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Wenonah Formation

Wenonah Formation - Sand, quartz and mica, fine-grained, silty and clayey, massive to thick-bedded, dark-gray to medium-gray; weathers light brown to white, extensively bioturbated, very micaceous, locally contains high concentrations of sand-sized lignitized wood and has large burrows of Ophiomorpha nodosa. Feldspar (5-10 percent) is a minor sand constituent. Unit crops out in a narrow belt from Sandy Hook Bay on the central sheet and pinches out southwest of Oldmans Creek, Salem County, on the southern sheet. Isolated outliers of the Wenonah are detached from the main belt in the central sheet area. Thickness is about 10 m (33 ft) in the northern part of the central sheet, 20 m (66 ft) in the southwestern part of the central sheet, and 7.5 m (25 ft) in the southern sheet. The Wenonah is gradational into the underlying Marshalltown Formation. A transition zone of several meters is marked by a decrease in mica and an increase in glauconite sand into the Marshalltown. Fossil casts are abundant in the Wenonah. Weller (1907) reported Flemingostrea subpatulata Hop Brook in the Marlboro quadrangle indicating a late Campanian age. Wolfe (1976) placed the Wenonah microflora in his CA5A assemblage, considered to be of late Campanian age. Kennedy and Cobban (1994) identified ammonites including Baculites cf. B. scotti, Didymoceras n. sp., Menuites portlocki, Nostoceras (Nostoceras) puzosiforme n. sp., Nostoceras (Nostoceras) aff. N. colubriformus, Parasolenoceras sp., Placenticeras placenta, P. minor n. sp., and Trachyscaphites pulcherrimus. The presence of M. portlocki and T. pulcherrimus indicates late, but not latest, Campanian.
StateNew Jersey
NameWenonah Formation
Geologic ageUpper Cretaceous, upper Campanian
Original map labelKw
Primary rock typesand
Secondary rock typeclay or mud
Other rock typessilt
Lithologic constituents
Major
Unconsolidated > Coarse-detrital > Sand (Bed)Sand, quartz and mica, fine-grained, silty and clayey, massive to thick-bedded, dark-gray to medium-gray; weathers light brown to white, extensively bioturbated, very micaceous, locally contains high concentrations of sand-sized lignitized wood and has large burrows of Ophiomorpha nodosa. Feldspar (5-10 percent) is a minor sand constituent.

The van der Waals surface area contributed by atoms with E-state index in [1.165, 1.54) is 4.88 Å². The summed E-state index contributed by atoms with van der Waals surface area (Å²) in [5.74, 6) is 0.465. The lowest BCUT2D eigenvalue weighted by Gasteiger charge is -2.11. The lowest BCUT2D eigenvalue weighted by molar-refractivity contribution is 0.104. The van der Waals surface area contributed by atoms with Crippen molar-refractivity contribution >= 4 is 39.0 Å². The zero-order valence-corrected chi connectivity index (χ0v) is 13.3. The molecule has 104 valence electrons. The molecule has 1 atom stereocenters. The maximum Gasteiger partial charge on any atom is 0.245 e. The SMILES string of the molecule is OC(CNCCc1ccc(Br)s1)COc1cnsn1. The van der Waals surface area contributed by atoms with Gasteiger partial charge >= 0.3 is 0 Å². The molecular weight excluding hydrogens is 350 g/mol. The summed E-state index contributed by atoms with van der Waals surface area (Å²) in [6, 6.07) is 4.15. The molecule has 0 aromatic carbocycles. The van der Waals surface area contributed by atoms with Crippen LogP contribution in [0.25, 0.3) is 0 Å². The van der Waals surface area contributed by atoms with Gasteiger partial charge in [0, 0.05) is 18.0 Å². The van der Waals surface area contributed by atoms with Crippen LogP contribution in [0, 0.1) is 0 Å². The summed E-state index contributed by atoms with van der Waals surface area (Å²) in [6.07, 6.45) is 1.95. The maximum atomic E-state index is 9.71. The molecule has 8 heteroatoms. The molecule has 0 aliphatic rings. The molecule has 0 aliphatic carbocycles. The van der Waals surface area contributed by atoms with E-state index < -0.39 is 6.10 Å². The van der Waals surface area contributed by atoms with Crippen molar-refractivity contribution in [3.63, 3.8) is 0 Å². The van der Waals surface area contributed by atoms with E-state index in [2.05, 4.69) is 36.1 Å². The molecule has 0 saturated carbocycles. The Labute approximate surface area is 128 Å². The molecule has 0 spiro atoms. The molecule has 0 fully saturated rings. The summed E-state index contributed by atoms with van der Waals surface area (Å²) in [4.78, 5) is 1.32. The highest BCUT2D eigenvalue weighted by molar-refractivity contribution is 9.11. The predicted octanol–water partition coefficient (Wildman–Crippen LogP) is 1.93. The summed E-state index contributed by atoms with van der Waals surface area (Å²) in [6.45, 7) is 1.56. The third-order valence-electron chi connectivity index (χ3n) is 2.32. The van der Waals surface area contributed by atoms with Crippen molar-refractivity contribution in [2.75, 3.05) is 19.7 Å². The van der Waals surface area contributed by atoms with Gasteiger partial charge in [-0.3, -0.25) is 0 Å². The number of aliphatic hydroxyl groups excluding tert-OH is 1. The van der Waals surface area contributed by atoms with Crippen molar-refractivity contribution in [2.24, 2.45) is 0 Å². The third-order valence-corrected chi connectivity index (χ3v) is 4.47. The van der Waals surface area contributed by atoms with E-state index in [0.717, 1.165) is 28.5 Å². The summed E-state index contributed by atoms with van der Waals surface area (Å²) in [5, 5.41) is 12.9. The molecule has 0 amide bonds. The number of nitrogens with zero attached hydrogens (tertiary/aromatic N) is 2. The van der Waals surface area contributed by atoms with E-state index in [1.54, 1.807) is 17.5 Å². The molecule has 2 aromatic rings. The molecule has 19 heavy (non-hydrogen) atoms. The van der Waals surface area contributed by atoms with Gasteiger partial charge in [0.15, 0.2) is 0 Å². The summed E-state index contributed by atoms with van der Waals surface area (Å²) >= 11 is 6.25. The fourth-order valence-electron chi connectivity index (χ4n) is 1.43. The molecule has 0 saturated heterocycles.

Minor
Unconsolidated > Fine-detrital > Silt (Bed)silty and clayey
Unconsolidated > Fine-detrital > Clay (Bed)silty and clayey
Map references
Dalton, R. F., Herman, G. C., Monteverde, D. H., Pristas, R. S., Sugarman, P. J., Volkert, R. A., 1999, New Jersey Department Of Environmental Protection, Bedrock Geology and Topographic Base Maps of New Jersey: New Jersey Geological Survey CD Series CD 00-1; ARC/INFO (v. 7.1) export file: geology.e00, scale 1:100,000, unit description files: cslegend.pdf and nlegend.pdf, metadata: metast.pdf.
Unit references
Dalton, R. F., Herman, G. C., Monteverde, D. H., Pristas, R. S., Sugarman, P. J., Volkert, R. A., 1999, New Jersey Department Of Environmental Protection, Bedrock Geology and Topographic Base Maps of New Jersey: New Jersey Geological Survey CD Series CD 00-1; ARC/INFO (v. 7.1) export file: geology.e00, scale 1:100,000, unit description files: cslegend.pdf and nlegend.pdf, metadata: metast.pdf.
Owens, James P., Sugarman, Peter J., Sohl, Norman F., Parker, Ronald A., Houghton, Hugh F., Volkert, Richard A., Drake, Avery A., Jr., and Orndorff, Randall C., 1998, Bedrock Geologic Map of Central and Southern New Jersey: U.S. Geological Survey Miscellaneous Investigations Series Map I-2540-B, scale 1 to 100,000, 8 cross sections, 4 sheets, each size 58x41.
Weller, Stuart, 1907, A report on the Cretaceous paleontology of New Jersey based upon the stratigraphic studies of George N. Knapp: New Jersey Geological Survey Paleontology Service, v. 4, 1107 p.
Wolfe, J.A., 1976, Stratigraphic distribution of some pollen types from the Campanian and lower Maestrichtian rocks (Upper Cretaceous) of the Middle Atlantic States: U.S. Geological Survey Professional Paper 977, 18 p.
Kennedy, W.J., and Cobban, W.A., 1994, Ammonite fauna from the Wenonah Formation (Upper Cretaceous) of New Jersey: Journal of Paleontology, v. 68, no. 1, p. 95-110.
Geographic coverageBurlington - Camden - Gloucester - Middlesex - Monmouth - Salem

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